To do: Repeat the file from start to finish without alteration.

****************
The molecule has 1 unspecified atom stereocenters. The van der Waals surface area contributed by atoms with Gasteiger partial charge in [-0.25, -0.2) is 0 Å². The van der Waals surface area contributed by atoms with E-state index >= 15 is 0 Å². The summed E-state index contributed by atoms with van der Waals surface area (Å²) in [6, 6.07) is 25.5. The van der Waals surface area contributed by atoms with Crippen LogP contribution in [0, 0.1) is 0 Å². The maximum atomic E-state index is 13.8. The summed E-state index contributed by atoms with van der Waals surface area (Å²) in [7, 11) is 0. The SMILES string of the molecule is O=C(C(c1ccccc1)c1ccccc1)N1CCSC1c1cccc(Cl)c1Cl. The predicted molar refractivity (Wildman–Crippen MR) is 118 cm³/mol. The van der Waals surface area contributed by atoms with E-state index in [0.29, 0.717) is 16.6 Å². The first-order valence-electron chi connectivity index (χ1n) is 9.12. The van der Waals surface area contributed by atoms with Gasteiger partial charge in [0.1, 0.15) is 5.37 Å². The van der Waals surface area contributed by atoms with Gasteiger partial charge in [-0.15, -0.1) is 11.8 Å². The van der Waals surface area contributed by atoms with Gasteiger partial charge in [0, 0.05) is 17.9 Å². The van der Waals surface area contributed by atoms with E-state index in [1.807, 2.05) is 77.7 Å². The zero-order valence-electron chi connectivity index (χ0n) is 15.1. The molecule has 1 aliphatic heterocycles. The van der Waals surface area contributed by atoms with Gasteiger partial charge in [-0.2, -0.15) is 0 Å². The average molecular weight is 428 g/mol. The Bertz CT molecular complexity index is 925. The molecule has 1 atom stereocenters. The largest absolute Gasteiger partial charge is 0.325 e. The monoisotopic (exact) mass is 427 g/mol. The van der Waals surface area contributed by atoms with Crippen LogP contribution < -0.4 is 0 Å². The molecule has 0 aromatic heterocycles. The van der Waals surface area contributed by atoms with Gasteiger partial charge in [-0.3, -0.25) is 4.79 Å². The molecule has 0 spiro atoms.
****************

The molecule has 1 unspecified atom stereocenters. The van der Waals surface area contributed by atoms with Gasteiger partial charge in [-0.25, -0.2) is 0 Å². The van der Waals surface area contributed by atoms with E-state index >= 15 is 0 Å². The summed E-state index contributed by atoms with van der Waals surface area (Å²) in [6, 6.07) is 25.5. The van der Waals surface area contributed by atoms with Crippen LogP contribution in [0, 0.1) is 0 Å². The maximum atomic E-state index is 13.8. The summed E-state index contributed by atoms with van der Waals surface area (Å²) in [7, 11) is 0. The SMILES string of the molecule is O=C(C(c1ccccc1)c1ccccc1)N1CCSC1c1cccc(Cl)c1Cl. The predicted molar refractivity (Wildman–Crippen MR) is 118 cm³/mol. The van der Waals surface area contributed by atoms with E-state index in [0.29, 0.717) is 16.6 Å². The first-order valence-electron chi connectivity index (χ1n) is 9.12. The van der Waals surface area contributed by atoms with Gasteiger partial charge in [0.1, 0.15) is 5.37 Å². The van der Waals surface area contributed by atoms with Gasteiger partial charge in [-0.15, -0.1) is 11.8 Å². The van der Waals surface area contributed by atoms with Gasteiger partial charge in [0, 0.05) is 17.9 Å². The van der Waals surface area contributed by atoms with E-state index in [1.807, 2.05) is 77.7 Å². The zero-order valence-electron chi connectivity index (χ0n) is 15.1. The molecule has 1 aliphatic heterocycles. The van der Waals surface area contributed by atoms with Gasteiger partial charge in [-0.2, -0.15) is 0 Å². The average molecular weight is 428 g/mol. The Bertz CT molecular complexity index is 925. The molecule has 1 atom stereocenters. The largest absolute Gasteiger partial charge is 0.325 e. The monoisotopic (exact) mass is 427 g/mol. The van der Waals surface area contributed by atoms with Crippen LogP contribution < -0.4 is 0 Å². The molecule has 0 aromatic heterocycles. The van der Waals surface area contributed by atoms with Gasteiger partial charge in [-0.3, -0.25) is 4.79 Å². The molecule has 0 spiro atoms.